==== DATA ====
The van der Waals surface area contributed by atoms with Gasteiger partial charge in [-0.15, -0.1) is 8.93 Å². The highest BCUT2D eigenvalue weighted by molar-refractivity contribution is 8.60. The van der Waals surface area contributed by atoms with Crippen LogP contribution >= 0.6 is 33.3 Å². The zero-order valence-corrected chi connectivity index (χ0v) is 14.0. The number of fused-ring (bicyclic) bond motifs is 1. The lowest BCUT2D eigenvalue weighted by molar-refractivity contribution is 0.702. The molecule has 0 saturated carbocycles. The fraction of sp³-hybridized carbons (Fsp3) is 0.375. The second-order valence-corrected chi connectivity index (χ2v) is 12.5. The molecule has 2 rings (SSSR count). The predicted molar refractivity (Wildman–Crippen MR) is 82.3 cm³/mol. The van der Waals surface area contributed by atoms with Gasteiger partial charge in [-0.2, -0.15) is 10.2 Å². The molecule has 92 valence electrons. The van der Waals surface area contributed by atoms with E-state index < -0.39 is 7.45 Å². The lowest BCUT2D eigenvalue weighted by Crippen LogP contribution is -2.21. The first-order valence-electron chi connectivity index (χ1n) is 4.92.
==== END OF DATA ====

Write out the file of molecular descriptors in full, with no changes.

The van der Waals surface area contributed by atoms with Gasteiger partial charge in [-0.15, -0.1) is 8.93 Å². The highest BCUT2D eigenvalue weighted by molar-refractivity contribution is 8.60. The van der Waals surface area contributed by atoms with Crippen LogP contribution >= 0.6 is 33.3 Å². The zero-order valence-corrected chi connectivity index (χ0v) is 14.0. The number of fused-ring (bicyclic) bond motifs is 1. The lowest BCUT2D eigenvalue weighted by molar-refractivity contribution is 0.702. The molecule has 0 saturated carbocycles. The fraction of sp³-hybridized carbons (Fsp3) is 0.375. The second-order valence-corrected chi connectivity index (χ2v) is 12.5. The molecule has 2 rings (SSSR count). The predicted molar refractivity (Wildman–Crippen MR) is 82.3 cm³/mol. The van der Waals surface area contributed by atoms with Gasteiger partial charge in [-0.2, -0.15) is 10.2 Å². The molecule has 92 valence electrons. The van der Waals surface area contributed by atoms with E-state index < -0.39 is 7.45 Å². The lowest BCUT2D eigenvalue weighted by Crippen LogP contribution is -2.21. The first-order valence-electron chi connectivity index (χ1n) is 4.92.